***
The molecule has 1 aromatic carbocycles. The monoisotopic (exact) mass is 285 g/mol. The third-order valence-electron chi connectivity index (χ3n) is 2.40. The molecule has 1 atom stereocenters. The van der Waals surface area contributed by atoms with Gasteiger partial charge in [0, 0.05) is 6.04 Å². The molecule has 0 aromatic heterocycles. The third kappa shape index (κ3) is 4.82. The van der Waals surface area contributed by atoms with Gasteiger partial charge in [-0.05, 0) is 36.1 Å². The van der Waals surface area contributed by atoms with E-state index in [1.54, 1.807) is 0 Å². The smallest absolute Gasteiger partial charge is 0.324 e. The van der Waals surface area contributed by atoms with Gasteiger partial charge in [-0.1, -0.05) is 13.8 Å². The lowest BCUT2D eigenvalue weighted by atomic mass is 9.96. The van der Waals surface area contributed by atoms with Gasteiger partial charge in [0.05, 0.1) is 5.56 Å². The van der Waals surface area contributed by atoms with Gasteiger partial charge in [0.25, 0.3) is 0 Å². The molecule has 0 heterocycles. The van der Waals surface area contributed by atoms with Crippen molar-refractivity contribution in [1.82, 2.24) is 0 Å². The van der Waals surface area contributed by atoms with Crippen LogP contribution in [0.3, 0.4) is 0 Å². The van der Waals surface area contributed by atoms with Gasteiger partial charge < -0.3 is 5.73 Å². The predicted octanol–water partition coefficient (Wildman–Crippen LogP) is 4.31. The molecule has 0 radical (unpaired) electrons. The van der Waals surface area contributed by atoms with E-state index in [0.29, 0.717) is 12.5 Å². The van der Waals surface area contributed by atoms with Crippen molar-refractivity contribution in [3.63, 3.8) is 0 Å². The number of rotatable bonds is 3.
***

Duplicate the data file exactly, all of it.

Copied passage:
The molecule has 1 aromatic carbocycles. The monoisotopic (exact) mass is 285 g/mol. The third-order valence-electron chi connectivity index (χ3n) is 2.40. The molecule has 1 atom stereocenters. The van der Waals surface area contributed by atoms with Gasteiger partial charge in [0, 0.05) is 6.04 Å². The molecule has 0 aromatic heterocycles. The third kappa shape index (κ3) is 4.82. The van der Waals surface area contributed by atoms with Gasteiger partial charge in [-0.05, 0) is 36.1 Å². The van der Waals surface area contributed by atoms with E-state index in [1.54, 1.807) is 0 Å². The smallest absolute Gasteiger partial charge is 0.324 e. The van der Waals surface area contributed by atoms with Gasteiger partial charge in [-0.1, -0.05) is 13.8 Å². The lowest BCUT2D eigenvalue weighted by atomic mass is 9.96. The van der Waals surface area contributed by atoms with Gasteiger partial charge in [0.05, 0.1) is 5.56 Å². The van der Waals surface area contributed by atoms with Gasteiger partial charge in [0.25, 0.3) is 0 Å². The molecule has 0 heterocycles. The van der Waals surface area contributed by atoms with Crippen molar-refractivity contribution in [1.82, 2.24) is 0 Å². The van der Waals surface area contributed by atoms with Crippen LogP contribution in [0.3, 0.4) is 0 Å². The van der Waals surface area contributed by atoms with Gasteiger partial charge < -0.3 is 5.73 Å². The predicted octanol–water partition coefficient (Wildman–Crippen LogP) is 4.31. The molecule has 0 radical (unpaired) electrons. The van der Waals surface area contributed by atoms with E-state index in [0.29, 0.717) is 12.5 Å². The van der Waals surface area contributed by atoms with Crippen molar-refractivity contribution in [3.63, 3.8) is 0 Å². The number of rotatable bonds is 3.